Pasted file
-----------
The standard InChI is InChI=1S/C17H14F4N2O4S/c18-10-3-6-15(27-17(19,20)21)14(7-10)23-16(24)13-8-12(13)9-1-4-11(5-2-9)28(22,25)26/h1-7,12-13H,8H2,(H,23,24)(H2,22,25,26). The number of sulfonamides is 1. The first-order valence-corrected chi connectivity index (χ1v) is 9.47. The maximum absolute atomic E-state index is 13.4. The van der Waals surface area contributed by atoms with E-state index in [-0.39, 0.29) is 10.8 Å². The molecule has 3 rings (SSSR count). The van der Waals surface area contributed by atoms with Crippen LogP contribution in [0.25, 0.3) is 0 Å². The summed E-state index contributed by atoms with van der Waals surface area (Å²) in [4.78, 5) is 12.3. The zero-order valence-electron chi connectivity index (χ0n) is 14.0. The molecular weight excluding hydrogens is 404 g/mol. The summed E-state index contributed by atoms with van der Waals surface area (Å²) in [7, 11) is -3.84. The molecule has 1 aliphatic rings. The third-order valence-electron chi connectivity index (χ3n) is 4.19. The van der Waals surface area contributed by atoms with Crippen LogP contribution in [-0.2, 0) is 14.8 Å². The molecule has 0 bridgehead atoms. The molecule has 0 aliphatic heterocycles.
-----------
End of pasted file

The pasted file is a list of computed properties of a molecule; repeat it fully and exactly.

The standard InChI is InChI=1S/C17H14F4N2O4S/c18-10-3-6-15(27-17(19,20)21)14(7-10)23-16(24)13-8-12(13)9-1-4-11(5-2-9)28(22,25)26/h1-7,12-13H,8H2,(H,23,24)(H2,22,25,26). The number of sulfonamides is 1. The first-order valence-corrected chi connectivity index (χ1v) is 9.47. The maximum absolute atomic E-state index is 13.4. The van der Waals surface area contributed by atoms with E-state index in [-0.39, 0.29) is 10.8 Å². The molecule has 3 rings (SSSR count). The van der Waals surface area contributed by atoms with Crippen LogP contribution in [0.25, 0.3) is 0 Å². The summed E-state index contributed by atoms with van der Waals surface area (Å²) in [4.78, 5) is 12.3. The zero-order valence-electron chi connectivity index (χ0n) is 14.0. The molecular weight excluding hydrogens is 404 g/mol. The summed E-state index contributed by atoms with van der Waals surface area (Å²) in [7, 11) is -3.84. The molecule has 1 aliphatic rings. The third-order valence-electron chi connectivity index (χ3n) is 4.19. The van der Waals surface area contributed by atoms with Crippen LogP contribution in [-0.2, 0) is 14.8 Å². The molecule has 0 bridgehead atoms. The molecule has 0 aliphatic heterocycles.